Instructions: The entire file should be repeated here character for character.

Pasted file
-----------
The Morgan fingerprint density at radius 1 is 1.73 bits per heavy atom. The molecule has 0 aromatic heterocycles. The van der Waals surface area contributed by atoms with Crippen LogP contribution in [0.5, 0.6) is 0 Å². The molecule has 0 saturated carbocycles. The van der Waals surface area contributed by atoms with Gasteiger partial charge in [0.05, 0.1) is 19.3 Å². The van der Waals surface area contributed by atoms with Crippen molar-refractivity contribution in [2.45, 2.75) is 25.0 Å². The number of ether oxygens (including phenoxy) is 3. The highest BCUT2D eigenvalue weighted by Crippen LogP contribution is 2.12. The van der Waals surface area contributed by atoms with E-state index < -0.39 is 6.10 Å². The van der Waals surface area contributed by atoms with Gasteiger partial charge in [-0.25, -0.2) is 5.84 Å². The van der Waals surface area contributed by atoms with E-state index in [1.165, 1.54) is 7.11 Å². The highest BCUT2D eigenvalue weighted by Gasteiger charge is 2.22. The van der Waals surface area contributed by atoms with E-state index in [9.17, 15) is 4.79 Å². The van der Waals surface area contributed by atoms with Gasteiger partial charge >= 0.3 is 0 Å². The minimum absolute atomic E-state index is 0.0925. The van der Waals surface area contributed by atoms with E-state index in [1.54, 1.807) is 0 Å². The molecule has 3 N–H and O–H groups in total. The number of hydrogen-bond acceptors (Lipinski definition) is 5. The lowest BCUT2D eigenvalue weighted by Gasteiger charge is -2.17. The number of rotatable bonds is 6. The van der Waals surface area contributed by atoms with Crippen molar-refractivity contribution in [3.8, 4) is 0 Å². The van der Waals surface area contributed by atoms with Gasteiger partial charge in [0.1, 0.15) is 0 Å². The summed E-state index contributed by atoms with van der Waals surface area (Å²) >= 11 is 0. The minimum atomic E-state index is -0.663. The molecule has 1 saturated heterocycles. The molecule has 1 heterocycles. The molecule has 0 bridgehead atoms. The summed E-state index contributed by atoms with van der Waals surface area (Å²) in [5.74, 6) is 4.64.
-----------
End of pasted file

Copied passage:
The Morgan fingerprint density at radius 1 is 1.73 bits per heavy atom. The molecule has 0 aromatic heterocycles. The van der Waals surface area contributed by atoms with Crippen LogP contribution in [0.5, 0.6) is 0 Å². The molecule has 0 saturated carbocycles. The van der Waals surface area contributed by atoms with Gasteiger partial charge in [0.05, 0.1) is 19.3 Å². The van der Waals surface area contributed by atoms with Crippen molar-refractivity contribution in [2.45, 2.75) is 25.0 Å². The number of ether oxygens (including phenoxy) is 3. The highest BCUT2D eigenvalue weighted by Crippen LogP contribution is 2.12. The van der Waals surface area contributed by atoms with E-state index < -0.39 is 6.10 Å². The van der Waals surface area contributed by atoms with Gasteiger partial charge in [-0.25, -0.2) is 5.84 Å². The van der Waals surface area contributed by atoms with E-state index in [1.165, 1.54) is 7.11 Å². The highest BCUT2D eigenvalue weighted by Gasteiger charge is 2.22. The van der Waals surface area contributed by atoms with E-state index in [9.17, 15) is 4.79 Å². The van der Waals surface area contributed by atoms with Gasteiger partial charge >= 0.3 is 0 Å². The minimum absolute atomic E-state index is 0.0925. The van der Waals surface area contributed by atoms with E-state index in [1.54, 1.807) is 0 Å². The molecule has 3 N–H and O–H groups in total. The number of hydrogen-bond acceptors (Lipinski definition) is 5. The lowest BCUT2D eigenvalue weighted by Gasteiger charge is -2.17. The number of rotatable bonds is 6. The van der Waals surface area contributed by atoms with Crippen molar-refractivity contribution in [3.8, 4) is 0 Å². The van der Waals surface area contributed by atoms with Gasteiger partial charge in [0.1, 0.15) is 0 Å². The summed E-state index contributed by atoms with van der Waals surface area (Å²) >= 11 is 0. The minimum atomic E-state index is -0.663. The molecule has 1 saturated heterocycles. The molecule has 1 heterocycles. The molecule has 0 bridgehead atoms. The summed E-state index contributed by atoms with van der Waals surface area (Å²) in [5.74, 6) is 4.64.